Details of the Book
paperback ARC, 341 pages
Published by G. P. Putnam's Sons,
an imprint of Penguin Group
Publication Date: September 22, 2015
Synopsis: “When you fall in love, you will carve out your heart and throw it into the deepest ocean. You will be all in—blood and salt.”
These are the last words Ash Larkin hears before her mother returns to the spiritual commune she escaped long ago. But when Ash follows her to Quivira, Kansas, something sinister and ancient waits among the rustling cornstalks of this village lost to time.
Ash is plagued by memories of her ancestor, Katia, which harken back to the town’s history of unrequited love and murder, alchemy and immortality. Charming traditions soon give way to a string of gruesome deaths, and Ash feels drawn to Dane, a forbidden boy with secrets of his own.
As the community prepares for a ceremony five hundred years in the making, Ash must fight not only to save her mother, but herself—and discover the truth about Quivira before it’s too late. Before she’s all in—blood and salt.
What starts out as a really creepy read fizzles out around the middle. Since I'm not a fan of horror, I was really apprehensive about this book, but after getting through the very beginning, it stopped being scary. Also, just like the scary elements dissipated in the middle, so did a lot of the interesting aspects of the plot. Instead, there are a lot of ordinary teenage problems, such as being the outsider trying to fit in and lusting after a boy that won't give you the time of day. I wanted more fantasy and intrigue from this book, because I found the main plot line about Katia and the Larkin's to be very interesting.
Blood and Salt does pick up again once you pass the middle hump, but not enough to fully win me over.
Another problem I have is with the romance. The main couple in Blood and Salt is borderline insta-love, because they are drawn to each other due to magical reasons. Personally, I much prefer a couple that slowly get to know each other and then they fall in love; This isn't the case here. However, I did like Leggitt's writing style because it's funny and really captures the voices of teenage characters accurately. Furthermore, I adore some of Leggitt's characters—particularly Rhys and Beth—because they are both cute and hilarious. I will be picking up the next book in this duology because despite my problems with Blood and Salt, there were still a lot of things that I enjoyed about it.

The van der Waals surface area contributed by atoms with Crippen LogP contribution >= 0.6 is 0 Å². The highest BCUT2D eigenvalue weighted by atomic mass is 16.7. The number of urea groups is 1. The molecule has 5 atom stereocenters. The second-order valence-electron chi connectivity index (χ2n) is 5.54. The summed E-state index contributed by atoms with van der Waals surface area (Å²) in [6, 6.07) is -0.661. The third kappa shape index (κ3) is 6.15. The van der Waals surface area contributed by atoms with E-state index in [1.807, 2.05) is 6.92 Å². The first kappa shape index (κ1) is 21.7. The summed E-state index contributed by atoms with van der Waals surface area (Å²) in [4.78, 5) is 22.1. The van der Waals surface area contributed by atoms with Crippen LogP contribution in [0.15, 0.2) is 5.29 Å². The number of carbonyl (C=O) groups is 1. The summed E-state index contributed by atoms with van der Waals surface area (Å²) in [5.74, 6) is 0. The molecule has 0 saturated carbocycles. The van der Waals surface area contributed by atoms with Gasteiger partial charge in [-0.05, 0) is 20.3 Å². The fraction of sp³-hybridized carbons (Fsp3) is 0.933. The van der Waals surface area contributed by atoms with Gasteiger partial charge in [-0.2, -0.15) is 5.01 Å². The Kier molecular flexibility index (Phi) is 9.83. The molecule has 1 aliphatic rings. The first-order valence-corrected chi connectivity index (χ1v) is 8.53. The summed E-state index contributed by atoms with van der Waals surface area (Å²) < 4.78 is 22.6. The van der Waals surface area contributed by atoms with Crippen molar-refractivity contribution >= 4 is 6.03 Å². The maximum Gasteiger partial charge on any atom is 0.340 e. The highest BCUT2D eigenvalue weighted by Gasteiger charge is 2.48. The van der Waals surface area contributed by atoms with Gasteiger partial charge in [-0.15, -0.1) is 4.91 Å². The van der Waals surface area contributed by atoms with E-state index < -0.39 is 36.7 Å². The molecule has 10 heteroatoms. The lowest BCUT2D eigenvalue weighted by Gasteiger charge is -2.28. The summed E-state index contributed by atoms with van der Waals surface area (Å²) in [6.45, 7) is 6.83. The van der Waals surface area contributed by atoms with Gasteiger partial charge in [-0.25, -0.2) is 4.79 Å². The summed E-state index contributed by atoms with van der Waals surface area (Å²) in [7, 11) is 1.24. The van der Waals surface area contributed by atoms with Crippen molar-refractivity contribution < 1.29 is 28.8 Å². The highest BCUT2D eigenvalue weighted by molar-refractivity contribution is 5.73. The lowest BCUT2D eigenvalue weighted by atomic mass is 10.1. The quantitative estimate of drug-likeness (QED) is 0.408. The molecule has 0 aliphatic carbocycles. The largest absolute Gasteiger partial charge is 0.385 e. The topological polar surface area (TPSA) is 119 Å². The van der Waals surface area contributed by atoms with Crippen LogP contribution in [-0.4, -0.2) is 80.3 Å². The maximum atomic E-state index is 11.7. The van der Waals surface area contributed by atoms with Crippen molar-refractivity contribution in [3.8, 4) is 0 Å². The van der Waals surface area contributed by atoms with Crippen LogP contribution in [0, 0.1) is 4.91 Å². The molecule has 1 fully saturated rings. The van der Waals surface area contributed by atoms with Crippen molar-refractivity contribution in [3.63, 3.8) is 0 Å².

1) I love Rhys; he is so funny and has the most normal reactions to all of the supernatural/paranormal events. You'll be seeing a few of his quotes below ;P
2) Leggitt's writing style is beautiful and witty. She really captures the voices of her characters so well that they feel real. I especially love her dialogue!
3) I love the main plot surrounding Katia and the Larkin family; It's intricate and fascinating. Also, the magic and the history are perfectly woven together.
1) I don't like the idea of people falling for each other because they are drawn to their body odor. Dane was the first guy that Ashlyn has ever smelled that didn't make her want to puke. I'm not even kidding. Yes, the lovers do spend some time together but it happens so fast and the explanation is that they are drawn magically together due to their aromas.
2) The details about Quivira and it's townspeople drag; it reads like filler information. The details of the main plot regarding Katia and the Larkin family are so interesting that when it came to the details regarding the village, I was just bored and wanted to get through it as fast as I could.
3) Even though I'm not a fan of horror, I wish that there was more of it in this book. I felt that those aspects of the book were so well-written that the other details paled in comparison.
1) "Did Mom seem weird to you?"
Rhys shook his head and laughed. "I don't even know how to answer that."
I scanned the crowd. "Weirder than usual."
"Other than the fact that she believes she's part of an invisible cult where our five-hundred-year-old ancestor is performing corn rituals and Coronado from my eighth-grade history class is terrorizing the world in an attempt to keep his immortality. . . not really."
2) Rhys pressed his lips together, taking a deep breath through his nose. "These people think they're going to become immortal." He tried to keep his voice low and even, but I could tell he was on the verge of a mental breakdown. "Even if Katia's real, how could she do that? They're delusional, Ash. And I don't want to be here when they figure out they've been had."
"What if you're wrong? What if all this is real? And aren't you the slightest bit curious about our dad?"
"I'm curious about the Loch Ness Monster, too, but you don't see me going to Scotland with a harpoon!"
3) People walked by carrying wooden casks of homemade ice cream. A couple of kids whipped past us, running down the hill, trailing kites behind them—not the cheap Mylar kind with pictures of Spider-Man—real kites with long ribboned tails that spiraled in the breeze.
"It looks like a Norman Rockwell painting down there," I said.
"Oh, totally." Rhys crossed his arms. "Other than the fact it's a creepy cult who worship our five-hundred-year-old ancestor who's supposedly hell-bent on wearing Mom's body like a skin suit, it's exactly like a Norman Rockwell painting."